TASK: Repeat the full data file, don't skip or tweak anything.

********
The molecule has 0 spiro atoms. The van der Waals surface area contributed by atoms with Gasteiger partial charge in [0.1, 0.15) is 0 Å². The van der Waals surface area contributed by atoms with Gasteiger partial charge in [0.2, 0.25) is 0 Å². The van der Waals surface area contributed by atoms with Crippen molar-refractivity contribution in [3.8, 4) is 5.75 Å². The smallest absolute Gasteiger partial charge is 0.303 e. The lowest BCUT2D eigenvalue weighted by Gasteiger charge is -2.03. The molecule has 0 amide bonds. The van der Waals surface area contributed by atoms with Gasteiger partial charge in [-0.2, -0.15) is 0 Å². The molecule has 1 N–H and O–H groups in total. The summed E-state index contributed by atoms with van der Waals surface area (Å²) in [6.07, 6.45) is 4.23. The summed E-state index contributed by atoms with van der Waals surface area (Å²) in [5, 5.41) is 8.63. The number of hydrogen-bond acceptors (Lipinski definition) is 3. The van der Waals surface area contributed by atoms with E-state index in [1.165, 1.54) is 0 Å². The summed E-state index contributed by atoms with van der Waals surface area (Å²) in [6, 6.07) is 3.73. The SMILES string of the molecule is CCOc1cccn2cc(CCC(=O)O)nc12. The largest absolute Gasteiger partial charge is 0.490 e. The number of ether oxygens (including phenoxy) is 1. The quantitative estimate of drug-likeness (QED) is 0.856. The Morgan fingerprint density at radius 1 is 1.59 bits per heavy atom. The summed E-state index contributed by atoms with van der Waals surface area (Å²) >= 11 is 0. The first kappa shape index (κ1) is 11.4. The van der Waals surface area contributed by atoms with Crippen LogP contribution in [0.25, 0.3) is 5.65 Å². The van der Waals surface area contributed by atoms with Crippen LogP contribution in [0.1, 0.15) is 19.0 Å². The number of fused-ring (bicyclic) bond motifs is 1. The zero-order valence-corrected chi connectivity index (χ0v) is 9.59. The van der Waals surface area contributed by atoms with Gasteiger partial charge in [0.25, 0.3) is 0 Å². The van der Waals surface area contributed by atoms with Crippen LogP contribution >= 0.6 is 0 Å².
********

The molecule has 0 spiro atoms. The van der Waals surface area contributed by atoms with Gasteiger partial charge in [0.1, 0.15) is 0 Å². The van der Waals surface area contributed by atoms with Gasteiger partial charge in [0.2, 0.25) is 0 Å². The van der Waals surface area contributed by atoms with Crippen molar-refractivity contribution in [3.8, 4) is 5.75 Å². The smallest absolute Gasteiger partial charge is 0.303 e. The lowest BCUT2D eigenvalue weighted by Gasteiger charge is -2.03. The molecule has 0 amide bonds. The van der Waals surface area contributed by atoms with Gasteiger partial charge in [-0.2, -0.15) is 0 Å². The molecule has 1 N–H and O–H groups in total. The summed E-state index contributed by atoms with van der Waals surface area (Å²) in [6.07, 6.45) is 4.23. The summed E-state index contributed by atoms with van der Waals surface area (Å²) in [5, 5.41) is 8.63. The number of hydrogen-bond acceptors (Lipinski definition) is 3. The van der Waals surface area contributed by atoms with E-state index in [1.165, 1.54) is 0 Å². The summed E-state index contributed by atoms with van der Waals surface area (Å²) in [6, 6.07) is 3.73. The SMILES string of the molecule is CCOc1cccn2cc(CCC(=O)O)nc12. The largest absolute Gasteiger partial charge is 0.490 e. The number of ether oxygens (including phenoxy) is 1. The quantitative estimate of drug-likeness (QED) is 0.856. The Morgan fingerprint density at radius 1 is 1.59 bits per heavy atom. The summed E-state index contributed by atoms with van der Waals surface area (Å²) >= 11 is 0. The first kappa shape index (κ1) is 11.4. The van der Waals surface area contributed by atoms with Crippen LogP contribution in [0.25, 0.3) is 5.65 Å². The van der Waals surface area contributed by atoms with Crippen LogP contribution in [0.1, 0.15) is 19.0 Å². The number of fused-ring (bicyclic) bond motifs is 1. The zero-order valence-corrected chi connectivity index (χ0v) is 9.59. The van der Waals surface area contributed by atoms with Gasteiger partial charge in [0.25, 0.3) is 0 Å². The van der Waals surface area contributed by atoms with Crippen LogP contribution >= 0.6 is 0 Å².